The vast majority of both unilateral and bilateral ptosis is due to levator dehiscence or laxity. However, on rare occasions, ptosis may be associated with significant systemic or intracranial disease. In addition to the usual measurements that are documented in all ptosis patients (margin to reflex distance, levator excursion, tear function, etc.), several specific items need to be clearly documented in the history and physical in every patient presenting with ptosis.
As a succinct but admittedly oversimplified statement, there are five potentially dangerous disease entities that may present with unilateral or bilateral ptosis:
- Horner syndrome;
- Partial or complete CN-III palsy;
- Myasthenia gravis;
- Malignancy or infection of the superior eyelid, conjunctival cul-de-sac or anterior orbit; and
- Chronic progressive external ophthalmoplegia.
To avoid missing a potentially devastating disease process manifesting as ptosis, the clinician must follow a relatively straightforward rule in ptosis evaluation: Always completely examine and document the triad of lid position, pupillary size/reactivity and extraocular motility. In other words, if one is abnormal, you must check the other two.
In this issue, Horner syndrome (HS) and CN-III dysfunction will be discussed. The remaining three will appear in the next installment of Plastic Pointers.
Any patient presenting with unilateral ptosis is suspected of having Horner syndrome (oculosympathetic paresis) until proven otherwise. It is extremely important to document not only the reactivity of the pupils, but also the size of the pupils.
Remember that 20 percent of the general population younger than 18 years has physiologic anisocoria, and this number increases with age: Up to 50 percent of the population older than 65 has subtle physiologic anisocoria. Because of the high incidence of both physiologic anisocoria and ptosis, statistically patients with these two findings will present to the ophthalmologist much more often than patients with true HS.
If anisocoria is present, pupillary size should be measured in both light and dark conditions. The relative anisocoria will remain the same if is physiologic, and will increase in darkness in patients with HS (because the miotic side will not dilate as quickly due to sympathetic nerve damage). Two additional clues should be sought. First, check for dilation lag during pupillary exam. In HS, the affected pupil will continue to react briskly to light, but dilate more slowly than the unaffected side. The corollary to this finding is that the measurement of pupils in dim light should be done within seconds of turning the lights down; any significant delay will allow the affected pupil to recover, with a resultant misdiagnosis of “physiologic anisocoria.” In subtle cases, slit-lamp examination of pupillary reactivity may show dilation lag more clearly.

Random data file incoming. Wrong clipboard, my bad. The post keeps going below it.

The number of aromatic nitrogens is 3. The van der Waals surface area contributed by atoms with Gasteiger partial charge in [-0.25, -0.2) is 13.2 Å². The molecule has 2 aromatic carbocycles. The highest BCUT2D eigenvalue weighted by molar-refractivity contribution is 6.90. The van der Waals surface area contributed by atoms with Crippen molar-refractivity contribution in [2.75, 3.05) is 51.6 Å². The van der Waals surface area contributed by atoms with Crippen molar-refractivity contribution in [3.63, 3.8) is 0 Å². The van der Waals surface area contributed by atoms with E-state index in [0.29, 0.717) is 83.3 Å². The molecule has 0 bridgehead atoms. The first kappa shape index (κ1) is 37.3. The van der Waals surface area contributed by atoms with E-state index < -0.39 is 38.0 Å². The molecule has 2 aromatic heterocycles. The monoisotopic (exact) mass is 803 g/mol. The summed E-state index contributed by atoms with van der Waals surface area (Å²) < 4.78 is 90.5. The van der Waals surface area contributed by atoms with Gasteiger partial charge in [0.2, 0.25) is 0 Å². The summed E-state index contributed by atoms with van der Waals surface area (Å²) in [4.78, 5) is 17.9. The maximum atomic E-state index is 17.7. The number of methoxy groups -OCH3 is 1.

Second, always check the position of the lower lid. In many cases of HS, not only will the upper lid droop, but the lower lid on the affected side will appear higher (“reverse ptosis”) than the unaffected side because of paresis of the inferior tarsal muscle (See Figure 1). A finding of conjunctival hyperemia is helpful when present, but tends to be transient. Anhydrosis may also be present, but is difficult to ascertain by history, and testing is impractical in an ophthalmologist’s office.
If HS is established, the one most important point to document is the presence or absence of pain (headache, brow ache, forehead tingling, neck pain). The full history should elicit:
- history of smoking;
- lung or breast cancer;
- recent neck or thyroid surgery;
- recent trauma; and
- duration of ptosis.
A recent study concluded that in most cases of HS, a careful history will lead the clinician to the etiology.
If Horner syndrome is suspected, there are two choices: pharmacologic testing or neuroimaging. The bottom line is that regardless of the outcome of pharmacologic testing, the majority of patients with new-onset HS will require imaging.
Although cocaine and hydroxyamphetamine may be available in many neuro-ophthalmology clinics, these agents are difficult to come by in other offices or emergency rooms, and many would argue that hydroxyamphetamine has become a relatively useless test in the diagnosis and management of HS. Apraclonidine 0.5% is a relatively ubiquitous agent in an ophthalmologist’s office and is easily available.
In cases of HS, apraclonidine instilled in both eyes will result in a slight mydriasis of the affected side and a miosis of the unaffected side (i.e., a reversal of the anisocoria) and in some patients a mild upper lid retraction. However, because apraclonidine relies on the presence of denervation hypersensitivity, which may take weeks to develop, a negative apraclonidine test in acute or subacute situations does not effectively rule out the possibility of HS.